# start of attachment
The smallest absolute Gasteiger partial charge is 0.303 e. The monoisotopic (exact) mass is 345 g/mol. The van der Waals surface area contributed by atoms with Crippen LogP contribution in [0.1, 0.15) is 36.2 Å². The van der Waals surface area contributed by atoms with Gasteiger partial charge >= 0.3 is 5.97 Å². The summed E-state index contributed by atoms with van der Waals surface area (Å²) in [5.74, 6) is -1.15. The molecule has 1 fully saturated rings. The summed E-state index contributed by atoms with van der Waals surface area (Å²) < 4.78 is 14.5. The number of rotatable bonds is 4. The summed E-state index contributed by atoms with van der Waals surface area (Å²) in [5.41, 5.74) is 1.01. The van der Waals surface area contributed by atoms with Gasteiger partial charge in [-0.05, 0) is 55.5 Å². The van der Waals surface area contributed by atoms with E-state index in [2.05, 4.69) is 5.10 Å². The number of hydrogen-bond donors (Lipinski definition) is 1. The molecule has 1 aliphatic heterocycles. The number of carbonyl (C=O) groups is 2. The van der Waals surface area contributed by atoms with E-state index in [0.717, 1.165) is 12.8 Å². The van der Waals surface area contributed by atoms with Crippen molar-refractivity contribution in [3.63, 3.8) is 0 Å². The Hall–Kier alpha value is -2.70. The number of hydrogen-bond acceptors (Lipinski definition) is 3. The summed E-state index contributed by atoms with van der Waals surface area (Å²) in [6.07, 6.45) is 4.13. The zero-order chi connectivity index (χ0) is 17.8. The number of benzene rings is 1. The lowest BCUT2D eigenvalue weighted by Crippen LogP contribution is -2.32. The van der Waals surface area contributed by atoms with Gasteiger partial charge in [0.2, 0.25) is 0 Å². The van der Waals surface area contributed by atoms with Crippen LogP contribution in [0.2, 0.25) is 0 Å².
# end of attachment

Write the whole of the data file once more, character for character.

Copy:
The smallest absolute Gasteiger partial charge is 0.303 e. The monoisotopic (exact) mass is 345 g/mol. The van der Waals surface area contributed by atoms with Crippen LogP contribution in [0.1, 0.15) is 36.2 Å². The van der Waals surface area contributed by atoms with Gasteiger partial charge >= 0.3 is 5.97 Å². The summed E-state index contributed by atoms with van der Waals surface area (Å²) in [5.74, 6) is -1.15. The molecule has 1 fully saturated rings. The summed E-state index contributed by atoms with van der Waals surface area (Å²) < 4.78 is 14.5. The number of rotatable bonds is 4. The summed E-state index contributed by atoms with van der Waals surface area (Å²) in [5.41, 5.74) is 1.01. The van der Waals surface area contributed by atoms with Gasteiger partial charge in [-0.05, 0) is 55.5 Å². The van der Waals surface area contributed by atoms with E-state index in [2.05, 4.69) is 5.10 Å². The number of hydrogen-bond donors (Lipinski definition) is 1. The molecule has 1 aliphatic heterocycles. The number of carbonyl (C=O) groups is 2. The van der Waals surface area contributed by atoms with E-state index in [0.717, 1.165) is 12.8 Å². The van der Waals surface area contributed by atoms with Crippen molar-refractivity contribution in [3.63, 3.8) is 0 Å². The Hall–Kier alpha value is -2.70. The number of hydrogen-bond acceptors (Lipinski definition) is 3. The summed E-state index contributed by atoms with van der Waals surface area (Å²) in [6.07, 6.45) is 4.13. The zero-order chi connectivity index (χ0) is 17.8. The number of benzene rings is 1. The lowest BCUT2D eigenvalue weighted by Crippen LogP contribution is -2.32. The van der Waals surface area contributed by atoms with Gasteiger partial charge in [0.2, 0.25) is 0 Å². The van der Waals surface area contributed by atoms with Crippen LogP contribution in [0.2, 0.25) is 0 Å².